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Wednesday watchdogs: Storm relief grants funding recovery studies

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Millions of tax dollars that could go toward Hurricane Sandy recovery are instead going to research on the storm recovery process, according to a nonprofit government watchdog group.

Judicial Watch said the Department of Health and Human Services awarded more than $8 million in grants to support research on the long-term recovery process experienced by Hurricane Sandy victims.

The grants are the first such grants ever awarded by HHS.

The studies, which span more than two years, will focus on "physical and behavioral health aspects of recovery, including community resilience, risk communication and the use of social media, health system response and health care access," according to Judicial Watch.

Taxpayers may be in for the long haul with these grants: "Much more research is needed to support decision making in the long-term recovery process and ultimately to improve resilience,” according Dr. Nicole Lurie, HHS assistant secretary for preparedness and response.

New York University is one of the grant recipients, receiving more than $870,000 to study factors that influence mental and behavioral health recovery.

Read the full story from Judicial Watch here.

– Kelly Cohen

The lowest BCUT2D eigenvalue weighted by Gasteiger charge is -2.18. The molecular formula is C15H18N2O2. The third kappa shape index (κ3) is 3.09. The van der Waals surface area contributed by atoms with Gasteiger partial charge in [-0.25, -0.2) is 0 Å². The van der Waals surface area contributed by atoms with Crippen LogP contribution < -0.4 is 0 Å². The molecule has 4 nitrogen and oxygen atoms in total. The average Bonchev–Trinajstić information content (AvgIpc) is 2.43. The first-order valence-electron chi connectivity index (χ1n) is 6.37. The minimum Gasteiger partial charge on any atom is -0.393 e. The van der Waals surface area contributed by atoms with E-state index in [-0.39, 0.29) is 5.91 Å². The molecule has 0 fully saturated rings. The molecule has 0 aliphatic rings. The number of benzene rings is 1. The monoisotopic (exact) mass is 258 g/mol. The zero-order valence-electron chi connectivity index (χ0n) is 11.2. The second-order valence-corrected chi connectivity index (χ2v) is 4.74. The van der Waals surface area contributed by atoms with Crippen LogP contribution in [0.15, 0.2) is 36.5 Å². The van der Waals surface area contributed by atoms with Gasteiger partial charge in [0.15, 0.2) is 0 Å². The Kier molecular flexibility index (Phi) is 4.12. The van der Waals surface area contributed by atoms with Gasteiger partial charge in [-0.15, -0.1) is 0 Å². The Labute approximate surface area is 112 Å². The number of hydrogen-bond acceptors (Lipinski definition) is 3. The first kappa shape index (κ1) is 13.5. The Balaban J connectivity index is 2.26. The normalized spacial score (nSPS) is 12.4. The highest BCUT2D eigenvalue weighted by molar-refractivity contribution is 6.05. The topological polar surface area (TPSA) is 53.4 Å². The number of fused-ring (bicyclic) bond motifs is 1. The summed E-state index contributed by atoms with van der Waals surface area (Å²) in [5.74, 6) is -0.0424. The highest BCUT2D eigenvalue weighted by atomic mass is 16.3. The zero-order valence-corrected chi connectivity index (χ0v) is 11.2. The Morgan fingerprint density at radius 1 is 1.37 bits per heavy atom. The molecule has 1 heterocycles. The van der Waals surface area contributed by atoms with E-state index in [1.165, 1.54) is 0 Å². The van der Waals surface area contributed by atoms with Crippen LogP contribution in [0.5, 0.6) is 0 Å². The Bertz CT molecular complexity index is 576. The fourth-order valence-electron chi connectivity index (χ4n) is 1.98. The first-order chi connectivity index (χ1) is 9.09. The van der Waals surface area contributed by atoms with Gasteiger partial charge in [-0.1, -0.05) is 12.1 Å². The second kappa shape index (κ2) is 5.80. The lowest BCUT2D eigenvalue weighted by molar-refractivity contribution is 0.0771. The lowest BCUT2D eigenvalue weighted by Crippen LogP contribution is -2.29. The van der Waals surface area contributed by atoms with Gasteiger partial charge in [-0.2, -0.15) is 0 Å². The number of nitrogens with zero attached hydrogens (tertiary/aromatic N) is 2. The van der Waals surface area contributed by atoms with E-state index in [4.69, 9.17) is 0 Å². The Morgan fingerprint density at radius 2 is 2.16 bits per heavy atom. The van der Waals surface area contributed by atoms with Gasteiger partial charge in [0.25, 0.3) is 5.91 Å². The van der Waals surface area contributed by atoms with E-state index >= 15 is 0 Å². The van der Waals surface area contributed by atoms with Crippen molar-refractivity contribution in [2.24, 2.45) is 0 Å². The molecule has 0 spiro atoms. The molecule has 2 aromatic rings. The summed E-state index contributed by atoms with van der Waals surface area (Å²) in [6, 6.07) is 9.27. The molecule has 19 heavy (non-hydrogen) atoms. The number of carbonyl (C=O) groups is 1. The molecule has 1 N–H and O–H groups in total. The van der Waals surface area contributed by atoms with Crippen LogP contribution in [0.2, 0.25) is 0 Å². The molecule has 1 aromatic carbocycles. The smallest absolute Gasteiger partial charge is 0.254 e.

Obama bundlers to be confirmed by Senate panel

Twenty-five diplomatic appointees are slated to be voted on Oct. 31 by the Senate Foreign Relations Committee, and the six choicest posts are expected to go to Obama campaign bundlers with long histories of financially backing Democratic causes, according to the Sunlight Foundation Reporting Group.

Because campaigns aren't required to report bundlers' donations, it's not clear just how much each of the nominees gave President Obama's re-election campaign. But the 25 nominees gave a combined total of at least $4.5 million to the Obama campaign.

The New York Times reported in 2012 that three of the top six had each bundled more than $1 million for Obama, Sunlight said.

And, unlike appointees to more challenging positions, the top six aren't career diplomats.

Pam Hamomoto, nominee for the United Nations post in Geneva, was an elementary school classmate of the president and has been an executive at Goldman Sachs and Merrill Lynch.

Dwight Bush, the nominee for Morocco, is the former CEO and president of Urban Trust Bank, and would-be Portuguese ambassador Robert Sherman helped found the Boston office of the Greenberg Traurig law firm.

Go here for the full story from Sunlight.

– Michal Conger

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Kelly Cohen

Staff Writer
The Washington Examiner